Wednesday, October 30, 2013

Putting Recovery in Your Own Hands

Putting Recovery on Your Hands
Amy Grabowski, MA, LCPC

If you don't count calories, exercise or focus on your appearance, what do you do? How does one actually recover? You can't just go out and buy a "self". Many years ago a client asked me to come up with my top 10 recovery tips "a la David Letterman". When I describe total recovery to a client I use the ten fingers to illustrate needing both halves to recover fully. Each finger represents a different aspect needed for recovery.

The first five points, the fingers on the left hand, will sound very familiar and you may have a reaction very similar to Maureen, "When I read all this stuff about eating when you're hungry, I want to scream! If I could eat when I was hungry and stop when I was full I wouldn't need the book! I have no idea anymore when I'm hungry and I'm petrified if I let myself eat what I want because I won't be able to stop. I just don't have that kind of trust in my body. After so many years of denying my hunger, I don't even know what hunger is anymore. I haven't a clue what genuine fullness feels like either. The whole relearning to eat experience is very frightening!"

I assure you that I know what you are talking about, when I was in the depths of my eating disorder I probably was more able to sprout wings and fly than eat normally. And that's the point I am trying to make, you need the second half before you can do the first. So that is why I am writing the second half of the book, the sense of Self half, first. Because you have to resolve these issues first, otherwise your eating will always be tense. When you have a sense of Self, the eating half can relax and fall into place.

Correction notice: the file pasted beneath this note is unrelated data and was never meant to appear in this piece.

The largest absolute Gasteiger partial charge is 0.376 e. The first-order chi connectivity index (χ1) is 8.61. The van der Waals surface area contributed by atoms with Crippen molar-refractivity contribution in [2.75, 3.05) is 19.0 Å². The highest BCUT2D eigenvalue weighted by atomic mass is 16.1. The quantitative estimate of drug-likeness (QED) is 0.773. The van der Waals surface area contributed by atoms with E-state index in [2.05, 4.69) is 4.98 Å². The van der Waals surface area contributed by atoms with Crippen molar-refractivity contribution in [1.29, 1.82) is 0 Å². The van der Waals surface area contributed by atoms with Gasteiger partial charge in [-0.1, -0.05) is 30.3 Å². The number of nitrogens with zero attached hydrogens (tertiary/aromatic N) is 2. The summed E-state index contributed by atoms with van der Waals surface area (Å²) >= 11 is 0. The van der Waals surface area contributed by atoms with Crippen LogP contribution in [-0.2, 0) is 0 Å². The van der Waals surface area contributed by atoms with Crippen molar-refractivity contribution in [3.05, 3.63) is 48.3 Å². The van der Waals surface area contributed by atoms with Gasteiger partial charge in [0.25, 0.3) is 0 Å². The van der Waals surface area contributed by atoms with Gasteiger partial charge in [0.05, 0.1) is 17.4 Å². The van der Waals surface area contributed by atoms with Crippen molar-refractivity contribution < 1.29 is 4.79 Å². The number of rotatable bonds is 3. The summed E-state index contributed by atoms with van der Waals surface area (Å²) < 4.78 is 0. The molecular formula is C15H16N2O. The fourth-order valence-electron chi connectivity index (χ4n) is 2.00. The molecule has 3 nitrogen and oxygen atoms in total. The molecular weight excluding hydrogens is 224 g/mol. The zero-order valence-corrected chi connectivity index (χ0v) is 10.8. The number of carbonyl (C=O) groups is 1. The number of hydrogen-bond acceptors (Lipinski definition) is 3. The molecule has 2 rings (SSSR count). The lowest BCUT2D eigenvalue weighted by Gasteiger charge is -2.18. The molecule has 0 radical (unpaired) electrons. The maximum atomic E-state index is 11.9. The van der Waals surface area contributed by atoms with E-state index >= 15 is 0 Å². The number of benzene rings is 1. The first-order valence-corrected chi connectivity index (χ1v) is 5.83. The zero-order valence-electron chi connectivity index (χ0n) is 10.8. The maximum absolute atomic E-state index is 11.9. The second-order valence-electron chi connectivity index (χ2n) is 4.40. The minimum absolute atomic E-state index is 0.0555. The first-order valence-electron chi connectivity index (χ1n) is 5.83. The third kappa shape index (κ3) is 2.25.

Other people have the opposite reaction. As Michelle put it, "When I hear 'Eat when you're hungry, stop when you're full' I have mixed feelings. My initial thought is "Yea right, as if it's that simple!". But, in the same token it's very comforting because it is that simple. It all comes down to learning to listen to my body. As challenging as that can be in the grip of an eating disorder, it really does become simple upon recovery." I want to point out that simple is not the same as easy. At times, simple instructions can elicit feelings of guilt, fear, shame, and failure– "Why can't I just stop this?!" Our inner critic reminds us what we "should" eat and then yells at us when we can't do it. This is because it doesn't acknowledge that the eating is a symptom of the deeper problem. As long as the deeper problem remains, eating will be a battleground.

So hang in there reading through points one through five because I assure you that in future chapters you will learn how to do points six through ten. But if you feel like Maureen and have to skip ahead, I understand.

Starting with the food, eating, weight and body hand, the thumb represents "I eat when I am hungry". (See I told you that it would sound familiar…) That's the shorthand version. But it's much deeper than that. When we analyze it, this point implies that you are able to slow down enough to listen to your body and recognizing your body's signals for hunger. These signals are different for everybody, for every body. These signals are going to be different for every situation, for every day. It also suggests being comfortable with having hunger, with your body's nutritional needs, and allowing yourself to eat each and every time your body becomes hungry.